function onEventPageLoading(event) {
    // Request information about all 50 states from the server.
    let url = ``;
    event.api.liveData.requestData("json", "", url);

function onEventLiveDataResponse(event) {
    // This function gets called once for each state and so the response is for one state.
    let response = event.response;

    // Check if there was a server error.
    if (response.error) {
        alert(`Error: ${}`);

    // Get the JSON object for the state and create the HTML from it.
    let state =;
    let html = createHtmlForState(state);

    // Set the hotspot's title and HTML.
    event.api.setHotspotHtml(, html);

function createHtmlForState(state) {

    // Convert the population value to use commas e.g. change 12345 to 12,345.
    let nf = new Intl.NumberFormat('en-US');
    let population = nf.format(state.population);

    // Insert the state's data properties into <div> tags with class names.
    let html = `
        <div class='facts'>
            <div class='fact-row'>
                <div class='fact-name'>Population:</div>
                <div class='fact-value'>${population}</div>
            <div class='fact-row'>
                <div class='fact-name'>Capital:</div>
                <div class='fact-value'>${}</div>
            <div class='fact-row'>
                <div class='fact-name'>Largest City:</div>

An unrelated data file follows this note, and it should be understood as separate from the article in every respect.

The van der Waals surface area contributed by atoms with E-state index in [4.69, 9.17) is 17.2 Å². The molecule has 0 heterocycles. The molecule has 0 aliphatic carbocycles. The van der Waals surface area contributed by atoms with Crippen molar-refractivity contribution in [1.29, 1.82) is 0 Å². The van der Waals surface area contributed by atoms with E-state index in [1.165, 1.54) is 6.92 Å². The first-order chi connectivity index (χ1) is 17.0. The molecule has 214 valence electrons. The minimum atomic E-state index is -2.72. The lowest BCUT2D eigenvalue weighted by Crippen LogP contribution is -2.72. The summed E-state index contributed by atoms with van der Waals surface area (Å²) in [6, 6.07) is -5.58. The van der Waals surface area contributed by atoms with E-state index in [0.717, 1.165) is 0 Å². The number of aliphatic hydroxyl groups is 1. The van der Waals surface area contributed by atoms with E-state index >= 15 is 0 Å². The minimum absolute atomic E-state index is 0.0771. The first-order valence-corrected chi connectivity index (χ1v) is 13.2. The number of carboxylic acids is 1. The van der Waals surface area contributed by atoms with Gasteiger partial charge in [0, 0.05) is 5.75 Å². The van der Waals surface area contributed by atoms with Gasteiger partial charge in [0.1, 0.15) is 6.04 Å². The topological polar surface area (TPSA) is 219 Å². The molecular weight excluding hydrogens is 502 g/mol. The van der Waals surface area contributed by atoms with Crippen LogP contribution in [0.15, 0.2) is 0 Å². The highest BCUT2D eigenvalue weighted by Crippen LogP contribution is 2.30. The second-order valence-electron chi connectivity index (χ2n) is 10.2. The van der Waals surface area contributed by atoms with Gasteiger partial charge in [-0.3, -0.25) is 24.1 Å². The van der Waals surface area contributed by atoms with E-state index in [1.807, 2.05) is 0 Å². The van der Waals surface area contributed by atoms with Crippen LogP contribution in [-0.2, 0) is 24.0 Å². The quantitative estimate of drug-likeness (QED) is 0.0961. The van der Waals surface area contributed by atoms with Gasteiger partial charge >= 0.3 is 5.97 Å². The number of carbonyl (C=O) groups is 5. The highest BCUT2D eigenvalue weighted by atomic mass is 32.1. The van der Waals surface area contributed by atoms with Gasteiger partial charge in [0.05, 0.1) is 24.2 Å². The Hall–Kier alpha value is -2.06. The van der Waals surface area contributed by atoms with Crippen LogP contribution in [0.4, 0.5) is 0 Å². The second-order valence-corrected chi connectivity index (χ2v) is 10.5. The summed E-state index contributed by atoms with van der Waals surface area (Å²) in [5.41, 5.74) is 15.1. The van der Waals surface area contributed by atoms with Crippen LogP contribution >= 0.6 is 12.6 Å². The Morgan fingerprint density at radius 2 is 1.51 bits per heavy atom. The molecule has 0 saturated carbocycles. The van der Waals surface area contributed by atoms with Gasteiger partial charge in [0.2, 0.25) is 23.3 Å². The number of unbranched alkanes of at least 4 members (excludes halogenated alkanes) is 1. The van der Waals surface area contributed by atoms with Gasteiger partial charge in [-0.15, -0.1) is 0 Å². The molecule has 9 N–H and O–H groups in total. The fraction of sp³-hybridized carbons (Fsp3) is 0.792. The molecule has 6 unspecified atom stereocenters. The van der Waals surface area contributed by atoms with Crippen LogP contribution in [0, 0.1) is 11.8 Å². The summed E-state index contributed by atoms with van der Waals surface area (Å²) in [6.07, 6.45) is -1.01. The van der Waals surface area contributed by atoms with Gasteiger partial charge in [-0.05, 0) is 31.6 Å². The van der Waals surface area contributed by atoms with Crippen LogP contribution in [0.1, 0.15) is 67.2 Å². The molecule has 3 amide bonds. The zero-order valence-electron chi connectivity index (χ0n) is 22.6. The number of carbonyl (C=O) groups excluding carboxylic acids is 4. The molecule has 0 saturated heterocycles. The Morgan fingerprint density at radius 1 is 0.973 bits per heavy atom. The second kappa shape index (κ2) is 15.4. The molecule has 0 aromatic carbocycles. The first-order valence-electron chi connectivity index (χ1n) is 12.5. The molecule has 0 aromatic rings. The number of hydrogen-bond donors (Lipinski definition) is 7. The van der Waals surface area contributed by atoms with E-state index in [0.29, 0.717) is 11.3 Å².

<div class='fact-value'>${}</div>
        <div class='flag'><img src='${state.flag}'></div>

    return html;


The CSS uses CSS Grid and CSS Flexbox to format facts about the state into rows that each have two columns as shown below.

.facts {
    grid-area: metadata;
    display: grid;
    grid-template-columns: 100%;
    grid-auto-rows: min-content;
    grid-gap: 2px;

.fact-row {
    display: grid;
    grid-template-columns: 90px 1fr;
    grid-gap: 8px;
    grid-template-areas: "namecol valuecol";
    font-size: 14px;
    margin-left: 24px;

.fact-name {
    grid-area: namecol;
    text-align: right;

.fact-value {
    grid-area: valuecol;
    color: #000;
    font-weight: bold;
    color: #b81904;

.flag {
    display: flex;
    flex-direction: column;
    align-items: center;

.flag img {
    box-shadow: 0 2px 8px rgb(128 128 128);
    margin: 8px;
    max-width: 100%;

.maPopupTitle {
    font-size:20px !important;
    text-align: center !important;

The .maPopupTitle style uses !important to override the tour's styling of the popup title. !important is needed because the tour's CSS uses the popup title's element Id ma-1-83772-PopupTitle to style the title and since an Id has higher precedence than a class name, the .maPopupTitle class style without !important would have no effect.

To avoid using !important, the style could have been specified as shown below which uses the element Id to override the tour's styling of that Id.

#ma-1-83772-PopupTitle {
    text-align: center;

A cleaner alternative would be to code the title style in the CSS field on the Custom HTML screen and leave the other styles in the states.js file. That way the MapsAlive Tour Builder would automatically convert #maPopupTitle to #ma-1-83772-PopupTitle and the CSS would still work if used in a different tour which would have a different tour number than 83772.

#maPopupTitle {
    text-align: center;
To better understand this issue, see Using CSS to Override MapsAlive Styles.